The distinctions between weaving and painting become nearly obsolete in Julia Bland’s epic wall works. Loom-woven textiles are patched and painted over in oil; bits of canvas and fabrics like silk, wool, and velvet are crocheted or sutured together; hand-braided ropes climb through the complex compositions that are often nearly 7-foot-tall squares.
The Brooklyn-based artist described the process behind her intricate, handcrafted painting-textile hybrids as “a series of events that combine and dissolve.” She added that “in the end, it is impossible to parse out what exactly happened or how, what came first or what came last.”
Although Bland said the images and patterns of her compositions arise from an inexact process of handling her materials, the colorful and complex works always seem to find order in their usually symmetrical, geometric structures.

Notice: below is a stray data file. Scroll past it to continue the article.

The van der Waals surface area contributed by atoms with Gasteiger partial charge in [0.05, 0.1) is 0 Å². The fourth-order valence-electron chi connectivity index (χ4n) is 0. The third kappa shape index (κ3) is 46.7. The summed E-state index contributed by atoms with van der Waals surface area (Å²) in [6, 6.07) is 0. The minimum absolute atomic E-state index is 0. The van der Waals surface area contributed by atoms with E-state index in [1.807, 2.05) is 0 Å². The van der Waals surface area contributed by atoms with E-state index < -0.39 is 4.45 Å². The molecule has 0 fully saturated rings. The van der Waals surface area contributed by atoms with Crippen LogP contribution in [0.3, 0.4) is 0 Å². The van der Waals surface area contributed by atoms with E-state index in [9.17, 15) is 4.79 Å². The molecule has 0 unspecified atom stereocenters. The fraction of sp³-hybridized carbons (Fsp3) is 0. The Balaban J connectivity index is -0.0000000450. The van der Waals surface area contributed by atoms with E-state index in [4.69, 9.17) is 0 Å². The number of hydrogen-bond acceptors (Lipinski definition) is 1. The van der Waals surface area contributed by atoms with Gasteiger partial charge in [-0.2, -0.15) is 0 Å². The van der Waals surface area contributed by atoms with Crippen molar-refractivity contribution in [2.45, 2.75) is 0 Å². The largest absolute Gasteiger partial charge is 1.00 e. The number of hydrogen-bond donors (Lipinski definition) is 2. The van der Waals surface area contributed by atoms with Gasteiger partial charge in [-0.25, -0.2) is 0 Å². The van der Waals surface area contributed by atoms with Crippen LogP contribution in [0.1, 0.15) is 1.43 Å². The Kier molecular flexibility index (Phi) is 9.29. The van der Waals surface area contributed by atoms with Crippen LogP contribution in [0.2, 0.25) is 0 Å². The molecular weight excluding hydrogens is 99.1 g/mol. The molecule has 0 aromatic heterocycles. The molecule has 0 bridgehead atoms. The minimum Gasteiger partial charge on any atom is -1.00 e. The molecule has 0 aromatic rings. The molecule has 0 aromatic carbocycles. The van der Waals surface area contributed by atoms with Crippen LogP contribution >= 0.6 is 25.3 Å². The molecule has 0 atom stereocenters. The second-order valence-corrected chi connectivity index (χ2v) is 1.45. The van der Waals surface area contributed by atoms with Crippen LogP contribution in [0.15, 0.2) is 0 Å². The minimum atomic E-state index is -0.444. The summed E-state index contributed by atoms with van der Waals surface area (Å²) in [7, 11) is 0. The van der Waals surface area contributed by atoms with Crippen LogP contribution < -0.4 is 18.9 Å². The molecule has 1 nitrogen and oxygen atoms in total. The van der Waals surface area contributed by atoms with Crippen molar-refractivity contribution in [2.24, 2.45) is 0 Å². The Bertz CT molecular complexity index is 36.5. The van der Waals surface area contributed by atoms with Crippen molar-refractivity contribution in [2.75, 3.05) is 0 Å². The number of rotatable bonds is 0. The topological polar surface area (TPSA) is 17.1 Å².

But it’s the “rich and vast, and overwhelmingly deep” history of textiles that the artist finds most difficult to negotiate. “Tapestry can be a way of combining, referencing, contradicting, breaking, repairing, contracting, expanding,” Bland said. “The history is rich and vast, but we don’t have to relive it. We can make something different.”